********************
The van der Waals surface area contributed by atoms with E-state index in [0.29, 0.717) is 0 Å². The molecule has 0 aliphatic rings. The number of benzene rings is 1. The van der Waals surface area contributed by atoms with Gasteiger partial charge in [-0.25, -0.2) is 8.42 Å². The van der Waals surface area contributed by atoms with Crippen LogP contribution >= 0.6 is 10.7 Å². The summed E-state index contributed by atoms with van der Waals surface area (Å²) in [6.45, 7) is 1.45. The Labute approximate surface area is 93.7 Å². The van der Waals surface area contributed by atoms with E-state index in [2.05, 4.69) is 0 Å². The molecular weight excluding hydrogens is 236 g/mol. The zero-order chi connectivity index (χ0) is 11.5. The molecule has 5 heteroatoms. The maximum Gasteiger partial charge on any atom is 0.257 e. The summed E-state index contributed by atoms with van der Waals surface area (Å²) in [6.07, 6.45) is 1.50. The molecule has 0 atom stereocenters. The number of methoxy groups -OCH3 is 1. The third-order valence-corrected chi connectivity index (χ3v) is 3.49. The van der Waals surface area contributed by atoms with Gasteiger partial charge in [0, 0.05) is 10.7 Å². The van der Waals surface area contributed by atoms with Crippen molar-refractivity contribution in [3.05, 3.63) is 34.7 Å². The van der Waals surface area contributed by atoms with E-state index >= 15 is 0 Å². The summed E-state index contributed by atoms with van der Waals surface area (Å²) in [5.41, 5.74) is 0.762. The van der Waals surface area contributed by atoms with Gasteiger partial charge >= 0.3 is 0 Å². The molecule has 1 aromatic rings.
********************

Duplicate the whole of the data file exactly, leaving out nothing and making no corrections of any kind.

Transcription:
The van der Waals surface area contributed by atoms with E-state index in [0.29, 0.717) is 0 Å². The molecule has 0 aliphatic rings. The number of benzene rings is 1. The van der Waals surface area contributed by atoms with Gasteiger partial charge in [-0.25, -0.2) is 8.42 Å². The van der Waals surface area contributed by atoms with Crippen LogP contribution >= 0.6 is 10.7 Å². The summed E-state index contributed by atoms with van der Waals surface area (Å²) in [6.45, 7) is 1.45. The Labute approximate surface area is 93.7 Å². The van der Waals surface area contributed by atoms with E-state index in [2.05, 4.69) is 0 Å². The molecular weight excluding hydrogens is 236 g/mol. The zero-order chi connectivity index (χ0) is 11.5. The molecule has 5 heteroatoms. The maximum Gasteiger partial charge on any atom is 0.257 e. The summed E-state index contributed by atoms with van der Waals surface area (Å²) in [6.07, 6.45) is 1.50. The molecule has 0 atom stereocenters. The number of methoxy groups -OCH3 is 1. The third-order valence-corrected chi connectivity index (χ3v) is 3.49. The van der Waals surface area contributed by atoms with Gasteiger partial charge in [0, 0.05) is 10.7 Å². The van der Waals surface area contributed by atoms with Crippen molar-refractivity contribution in [3.05, 3.63) is 34.7 Å². The van der Waals surface area contributed by atoms with E-state index >= 15 is 0 Å². The summed E-state index contributed by atoms with van der Waals surface area (Å²) in [5.41, 5.74) is 0.762. The van der Waals surface area contributed by atoms with Gasteiger partial charge >= 0.3 is 0 Å². The molecule has 1 aromatic rings.